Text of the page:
Tarapoto sits approximately 356 metres above sea level on the high jungle plateau, also called the cloud forest. It was founded in 1782 by Baltazar Martínez Jiménez de Compagnon. According to the 2007 census Tarapoto has a population of 63,484 within the city limits, and over 117,184 inhabitants including the outlying Morales and Banda de Shilcayo districts.
Tarapoto is often used by tourists and local visitors as a base for excursions into the vast Amazon Rainforest. The region's main activities are tourism, commerce, agriculture and a thriving illicit "shadow economy" that includes production of coca leaves, extraction of lumber and trading in land concessions.
Tarapoto is home to the Universidad Nacional de San Martín, an important center of higher education serving the professional and technical needs of a region of high biodiversity. With its active nightlife, Tarapoto offers a wide variety of hotels and restaurants in and around the city. Moreover, the area's beautiful landscapes, waterfalls and lagoons form a tempting location for adventure tourism, such as river rafting and hiking in the tropical Andes, and attract numerous visitors to the "City of Palms".
Tarapoto was founded on August 20, 1782 by the Spanish bishop Baltazar Jaime Martínez de Compagnon y Bujanda. Its beginnings date back to the explorations of the Pocras and Chancas (old cultures of the Ayacucho region) who, when being conquered by the Inca Empire, headed a revolution led by the commander Ancohallo; a revolt that, when defeated, forced their tribal members to escape from terrible Inca vengeance.
Eventually settling down in the valleys of the Mayo and Cumbaza rivers, in what is now San Martín Region, they possibly formed the town of Lamas, before establishing a satellite in the valley of the rivers Cumbaza and Shilcayo, having as a central nucleus the Suchiche Lagoon (dried up in the colony). In this lagoon grew abundant Taraputus palms, a name that the Spanish bishop would later use when founding the city in this area of hunters and fishermen.
Founded September 14, 1906, Tarapoto is the main tourist and commercial hub of this part of northeastern Peru.
The city is located in the valleys of the Cumbaza and Shilcayo rivers, and is the center of the terrestrial networks and areas between the mountains, the coast and eastern Peru.
Tarapoto is one hour by air from Lima and is served by the Cad. FAP Guillermo del Castillo Paredes Airport. This airport is the third-most important in Peru in flow of passengers and cargo. It operates flights to and from Lima on a daily basis, as well as being a stopover to other cities, such as Iquitos and Pucallpa, from Lima.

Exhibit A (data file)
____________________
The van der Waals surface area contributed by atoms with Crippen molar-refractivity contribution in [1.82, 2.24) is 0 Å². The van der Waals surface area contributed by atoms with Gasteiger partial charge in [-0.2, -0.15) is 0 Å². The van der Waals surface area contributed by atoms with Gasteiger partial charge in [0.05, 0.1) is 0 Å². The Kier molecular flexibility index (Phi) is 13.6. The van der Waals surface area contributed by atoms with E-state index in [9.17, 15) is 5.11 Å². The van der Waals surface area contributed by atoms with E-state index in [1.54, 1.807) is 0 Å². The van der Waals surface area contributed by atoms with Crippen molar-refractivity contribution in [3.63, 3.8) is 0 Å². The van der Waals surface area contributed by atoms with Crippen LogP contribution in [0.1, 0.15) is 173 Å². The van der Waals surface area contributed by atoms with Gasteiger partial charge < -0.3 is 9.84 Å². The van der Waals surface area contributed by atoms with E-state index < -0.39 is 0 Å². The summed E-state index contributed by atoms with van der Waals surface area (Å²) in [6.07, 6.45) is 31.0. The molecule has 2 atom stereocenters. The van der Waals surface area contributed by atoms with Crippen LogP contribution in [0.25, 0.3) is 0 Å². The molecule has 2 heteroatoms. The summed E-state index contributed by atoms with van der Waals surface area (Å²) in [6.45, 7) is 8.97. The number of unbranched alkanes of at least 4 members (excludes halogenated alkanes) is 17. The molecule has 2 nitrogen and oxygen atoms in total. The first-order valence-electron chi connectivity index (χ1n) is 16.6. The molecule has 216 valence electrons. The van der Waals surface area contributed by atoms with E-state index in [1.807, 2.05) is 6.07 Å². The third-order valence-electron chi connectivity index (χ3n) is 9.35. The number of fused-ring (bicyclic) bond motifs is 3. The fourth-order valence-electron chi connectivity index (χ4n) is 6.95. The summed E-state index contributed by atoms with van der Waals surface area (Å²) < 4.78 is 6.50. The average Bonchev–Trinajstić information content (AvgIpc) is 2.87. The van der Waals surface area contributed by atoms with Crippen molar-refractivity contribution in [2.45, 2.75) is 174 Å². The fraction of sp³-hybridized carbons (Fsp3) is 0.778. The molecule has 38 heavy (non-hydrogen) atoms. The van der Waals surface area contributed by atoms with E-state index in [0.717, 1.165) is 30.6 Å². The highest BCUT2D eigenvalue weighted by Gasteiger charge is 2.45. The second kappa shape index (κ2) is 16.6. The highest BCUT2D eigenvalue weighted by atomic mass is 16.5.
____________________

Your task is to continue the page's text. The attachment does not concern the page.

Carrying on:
Lima can be reached by bus in approximately 28 hours. The route runs through Moyobamba and Pedro Ruiz before passing through the coastal city of Chiclayo.
Taxis and motorized rickshaws are frequently used as an inexpensive mode of transportation throughout Tarapoto. Due to the types of the engines used in many taxis, main intersections in Tarapoto are extremely noisy, especially at times of busy traffic. However recently there has been an attempt to certify rickshaws that abide by noise pollution standards.
Tarapoto offers a variety of hotels and guesthouses for tourists and businessmen, both within the city and its surrounding area. A number of resorts also provide for more upmarket tourists.
Tarapoto is the site of the headquarters of the National University of San Martín, and the center of the cultural activity of the San Martín region.
In Tarapoto one can enjoy the most varied food typical of the jungle region. The area is famous for juane, made with rice, egg, olive and chicken, all wrapped up in leaves of bijao. Cured pork products are also common, most notably cecina and chorizo sausage.
The spa of Cumbaza, the archaeological remains of the petroglyphs of Polish (Bello Horizonte), abundant plant and animal life, the waterfalls of Ahuashiyacu and Pucayaquillo, the Centro Urku Estudios Amazónicos and the Venice Lagoon are just a few of the area's attractions.
Visitors can enjoy a landscape blessed with a wide variety of flora and fauna, numerous waterfalls and opportunities for adventure tourism (such as white water rafting on the Mayo River, abseiling, jungle expeditions and treks).
Tarapoto is also one of the access points to the remote, but spectacular Rio Abiseo National Park.
For the top level university, Tarapoto has the Universidad Nacional de San Martín (National University of General San Martín) with 15 professional careers: Accounting, Agroindustrial Engineering (Juanjui), Agroindustry, Agronomy, Architecture, Civil Engineering, Ecology (Moyobamba), Education-Primary and Secondary (Rioja), Economics, Languages, Management, Medicine, Midwifery, Nursing, Systems Engineering, and Tourism Management.
The National University of San Martín includes an important museum, the Museo Regional-UNSM, which is operated through FUDES (Fundación Para el Desarrollo de la Selva-Universidad Nacional de San Martín). The Regional Museum of the National University of San Martin has a notable anthropology section, which includes both ethnographic and archaeological collections from Peruvian Amazonia.
There are other universities with satellite campuses in Tarapoto. The Universidad César Vallejo offers careers in Accounting, Law, Psychology, Management, Systems Engineering. Other schools include the Universidad Peruana Union, the Universidad Alas Peruanas, the Instituto Superior Público de Tarapoto, the Instituto Superior Tecnológico Nororiental de la Selva, and numerous private vocational education centers. For special education, Tarapoto has the Education Centre No. 001 for children with Mental Retardation and/or physical limitations and Education Centre No. 002 or Blind Rehabilitation Center (CREC) for the visually impaired.